Aria da Capo, National Pastime Theater.
Although Edna St. Vincent Millay's fantastical farce was written for adults, National Pastime Theater's production uses this poetic, playful one-act to introduce a younger audience to theatrical styles and devices. In Millay's script, a sort of director-producer-higher power named Cothurnus allows actors to perform according to his divine whims. National Pastime's production explores the power dynamics of human relationships through the plays onstage--a commedialike farce and a pastoral tragedy--as well as offstage, but focuses on theatrical styles.
We first meet pretentious Columbine and Pierrot, a pair of lover/rival Harlequins, in the farce. Director Daniel Haag uses exaggerated physical comedy bits--lots of flying fruit and stage slaps--to entertain, but in doing so downplays Millay's wit. The clowns come across as silly, but more because of the outrageous physical gags than because of their intellectual and emotional insincerity. When Cothurnus interrupts the action and demands that the tragedy be played, Haag's direction loses focus. The tale of Thyrsis and Corydon--two greedy shepherds who build a wall between them--combines ancient Greek and Elizabethan styles, which muddles the action and dilutes the shepherds' story. Attention is sustained only by Pierrot and Columbine's backstage fighting and Cothurnus's interjections.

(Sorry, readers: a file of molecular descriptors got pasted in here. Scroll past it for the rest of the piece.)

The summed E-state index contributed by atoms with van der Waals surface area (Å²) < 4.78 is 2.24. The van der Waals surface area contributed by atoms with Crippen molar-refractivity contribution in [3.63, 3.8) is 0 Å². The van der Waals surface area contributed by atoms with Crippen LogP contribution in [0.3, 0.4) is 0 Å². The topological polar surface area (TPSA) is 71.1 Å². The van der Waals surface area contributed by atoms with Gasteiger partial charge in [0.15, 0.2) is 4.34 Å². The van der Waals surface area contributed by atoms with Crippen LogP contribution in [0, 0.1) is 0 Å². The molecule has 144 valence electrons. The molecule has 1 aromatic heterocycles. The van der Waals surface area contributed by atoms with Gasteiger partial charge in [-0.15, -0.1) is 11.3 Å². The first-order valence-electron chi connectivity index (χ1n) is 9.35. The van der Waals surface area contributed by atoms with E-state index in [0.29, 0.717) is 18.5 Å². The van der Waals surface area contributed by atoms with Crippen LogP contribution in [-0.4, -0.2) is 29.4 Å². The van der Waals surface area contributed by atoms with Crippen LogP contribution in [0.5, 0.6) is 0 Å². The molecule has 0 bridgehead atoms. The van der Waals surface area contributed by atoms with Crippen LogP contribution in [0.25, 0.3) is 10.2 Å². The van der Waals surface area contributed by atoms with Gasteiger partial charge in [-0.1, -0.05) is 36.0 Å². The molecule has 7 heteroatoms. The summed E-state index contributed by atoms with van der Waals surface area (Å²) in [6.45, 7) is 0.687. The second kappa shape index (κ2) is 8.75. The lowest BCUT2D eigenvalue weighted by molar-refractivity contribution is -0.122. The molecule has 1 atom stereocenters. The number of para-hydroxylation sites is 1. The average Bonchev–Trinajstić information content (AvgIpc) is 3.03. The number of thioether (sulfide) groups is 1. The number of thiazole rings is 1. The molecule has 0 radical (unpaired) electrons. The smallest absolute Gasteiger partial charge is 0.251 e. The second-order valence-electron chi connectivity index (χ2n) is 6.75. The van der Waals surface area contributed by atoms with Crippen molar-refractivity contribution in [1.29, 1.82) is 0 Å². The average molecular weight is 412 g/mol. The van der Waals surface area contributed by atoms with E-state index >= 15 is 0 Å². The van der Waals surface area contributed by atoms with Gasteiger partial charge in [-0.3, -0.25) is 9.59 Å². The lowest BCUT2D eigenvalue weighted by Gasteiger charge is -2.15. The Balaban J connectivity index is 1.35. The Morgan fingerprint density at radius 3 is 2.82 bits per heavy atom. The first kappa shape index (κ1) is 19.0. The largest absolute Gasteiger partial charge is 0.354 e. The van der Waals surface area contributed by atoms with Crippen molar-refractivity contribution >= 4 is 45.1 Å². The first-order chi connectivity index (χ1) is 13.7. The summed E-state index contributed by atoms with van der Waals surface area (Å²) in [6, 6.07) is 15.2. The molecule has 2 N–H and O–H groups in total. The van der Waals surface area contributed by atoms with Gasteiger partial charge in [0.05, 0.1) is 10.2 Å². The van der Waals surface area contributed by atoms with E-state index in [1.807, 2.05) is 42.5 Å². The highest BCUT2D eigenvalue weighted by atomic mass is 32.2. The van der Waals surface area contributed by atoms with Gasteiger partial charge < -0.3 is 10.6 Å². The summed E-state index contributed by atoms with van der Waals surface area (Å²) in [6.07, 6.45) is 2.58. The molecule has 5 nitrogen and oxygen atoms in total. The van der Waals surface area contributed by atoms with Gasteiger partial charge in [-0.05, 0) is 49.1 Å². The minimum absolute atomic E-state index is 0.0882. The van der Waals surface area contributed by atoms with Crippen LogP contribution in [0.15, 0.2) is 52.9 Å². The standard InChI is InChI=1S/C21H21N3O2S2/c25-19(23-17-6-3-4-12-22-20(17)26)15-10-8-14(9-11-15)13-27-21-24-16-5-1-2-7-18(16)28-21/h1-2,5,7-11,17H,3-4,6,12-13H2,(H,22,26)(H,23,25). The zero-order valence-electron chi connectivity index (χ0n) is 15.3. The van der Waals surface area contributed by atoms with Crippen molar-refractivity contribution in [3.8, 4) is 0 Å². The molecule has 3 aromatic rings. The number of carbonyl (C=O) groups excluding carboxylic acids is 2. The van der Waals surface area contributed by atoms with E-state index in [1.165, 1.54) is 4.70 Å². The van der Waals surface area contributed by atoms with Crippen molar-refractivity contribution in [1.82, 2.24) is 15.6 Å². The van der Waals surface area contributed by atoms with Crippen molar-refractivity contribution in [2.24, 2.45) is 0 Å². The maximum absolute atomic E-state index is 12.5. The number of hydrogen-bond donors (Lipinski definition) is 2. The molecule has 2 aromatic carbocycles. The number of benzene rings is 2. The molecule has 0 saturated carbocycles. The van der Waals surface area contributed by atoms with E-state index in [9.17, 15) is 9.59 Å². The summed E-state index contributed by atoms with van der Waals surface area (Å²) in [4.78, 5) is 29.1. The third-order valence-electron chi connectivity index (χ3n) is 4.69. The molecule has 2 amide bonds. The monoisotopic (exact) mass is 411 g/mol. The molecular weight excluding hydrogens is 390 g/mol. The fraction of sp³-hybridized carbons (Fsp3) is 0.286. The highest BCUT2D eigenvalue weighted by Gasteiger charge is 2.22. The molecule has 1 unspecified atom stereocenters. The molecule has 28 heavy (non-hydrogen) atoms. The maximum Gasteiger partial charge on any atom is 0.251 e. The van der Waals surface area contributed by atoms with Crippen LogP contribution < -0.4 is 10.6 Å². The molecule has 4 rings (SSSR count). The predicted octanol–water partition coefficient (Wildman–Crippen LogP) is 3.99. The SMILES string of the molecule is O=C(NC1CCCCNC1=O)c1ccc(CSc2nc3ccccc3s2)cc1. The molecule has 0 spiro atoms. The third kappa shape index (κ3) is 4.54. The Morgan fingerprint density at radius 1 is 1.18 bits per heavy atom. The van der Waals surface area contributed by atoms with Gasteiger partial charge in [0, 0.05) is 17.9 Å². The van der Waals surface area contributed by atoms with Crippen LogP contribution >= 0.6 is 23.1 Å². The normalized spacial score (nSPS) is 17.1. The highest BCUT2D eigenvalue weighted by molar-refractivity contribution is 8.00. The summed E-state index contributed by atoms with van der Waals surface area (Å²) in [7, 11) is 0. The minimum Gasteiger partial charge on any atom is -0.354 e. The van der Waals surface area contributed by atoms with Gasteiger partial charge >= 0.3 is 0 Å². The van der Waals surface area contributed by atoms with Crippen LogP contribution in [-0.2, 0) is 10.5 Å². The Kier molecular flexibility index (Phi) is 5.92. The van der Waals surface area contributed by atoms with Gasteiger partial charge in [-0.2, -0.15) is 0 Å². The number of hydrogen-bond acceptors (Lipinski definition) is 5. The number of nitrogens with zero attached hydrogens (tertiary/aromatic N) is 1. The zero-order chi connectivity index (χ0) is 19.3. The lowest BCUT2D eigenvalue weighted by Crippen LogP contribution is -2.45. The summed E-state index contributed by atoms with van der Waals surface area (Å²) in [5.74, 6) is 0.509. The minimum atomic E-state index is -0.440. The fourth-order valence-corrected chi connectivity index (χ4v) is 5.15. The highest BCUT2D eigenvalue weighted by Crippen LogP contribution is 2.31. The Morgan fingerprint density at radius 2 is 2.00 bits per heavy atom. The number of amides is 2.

Though this production waters down Millay's ironies--the fact that the actors are being manipulated even as they manipulate us--it maintains a sense of fun and wonder, and it does work as an introduction to historical styles of drama. Hopefully it will encourage children to return to the theater to learn about content as well as form.